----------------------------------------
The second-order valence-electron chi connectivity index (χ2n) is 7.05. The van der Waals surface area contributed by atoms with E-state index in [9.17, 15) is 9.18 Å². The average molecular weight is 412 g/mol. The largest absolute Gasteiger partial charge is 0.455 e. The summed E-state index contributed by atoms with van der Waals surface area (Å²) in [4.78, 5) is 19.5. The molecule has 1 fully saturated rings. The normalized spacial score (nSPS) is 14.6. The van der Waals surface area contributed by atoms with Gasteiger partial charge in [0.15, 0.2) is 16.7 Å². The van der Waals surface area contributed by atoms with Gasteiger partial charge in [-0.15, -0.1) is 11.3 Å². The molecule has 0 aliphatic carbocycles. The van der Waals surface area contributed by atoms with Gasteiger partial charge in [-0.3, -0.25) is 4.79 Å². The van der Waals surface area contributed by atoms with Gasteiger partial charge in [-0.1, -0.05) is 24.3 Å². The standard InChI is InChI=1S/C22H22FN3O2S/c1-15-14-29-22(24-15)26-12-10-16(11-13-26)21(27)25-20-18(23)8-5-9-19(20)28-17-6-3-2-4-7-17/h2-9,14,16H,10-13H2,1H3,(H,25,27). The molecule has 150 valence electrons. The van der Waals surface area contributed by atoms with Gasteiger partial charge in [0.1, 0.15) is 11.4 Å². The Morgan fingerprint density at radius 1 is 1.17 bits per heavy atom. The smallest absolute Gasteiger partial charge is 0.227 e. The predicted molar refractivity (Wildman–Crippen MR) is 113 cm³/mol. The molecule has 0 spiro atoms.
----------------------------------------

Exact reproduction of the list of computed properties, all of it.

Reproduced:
The second-order valence-electron chi connectivity index (χ2n) is 7.05. The van der Waals surface area contributed by atoms with E-state index in [9.17, 15) is 9.18 Å². The average molecular weight is 412 g/mol. The largest absolute Gasteiger partial charge is 0.455 e. The summed E-state index contributed by atoms with van der Waals surface area (Å²) in [4.78, 5) is 19.5. The molecule has 1 fully saturated rings. The normalized spacial score (nSPS) is 14.6. The van der Waals surface area contributed by atoms with Gasteiger partial charge in [0.15, 0.2) is 16.7 Å². The van der Waals surface area contributed by atoms with Gasteiger partial charge in [-0.15, -0.1) is 11.3 Å². The molecule has 0 aliphatic carbocycles. The van der Waals surface area contributed by atoms with Gasteiger partial charge in [-0.3, -0.25) is 4.79 Å². The van der Waals surface area contributed by atoms with Gasteiger partial charge in [-0.1, -0.05) is 24.3 Å². The standard InChI is InChI=1S/C22H22FN3O2S/c1-15-14-29-22(24-15)26-12-10-16(11-13-26)21(27)25-20-18(23)8-5-9-19(20)28-17-6-3-2-4-7-17/h2-9,14,16H,10-13H2,1H3,(H,25,27). The molecule has 150 valence electrons. The van der Waals surface area contributed by atoms with Gasteiger partial charge in [0.1, 0.15) is 11.4 Å². The Morgan fingerprint density at radius 1 is 1.17 bits per heavy atom. The smallest absolute Gasteiger partial charge is 0.227 e. The predicted molar refractivity (Wildman–Crippen MR) is 113 cm³/mol. The molecule has 0 spiro atoms.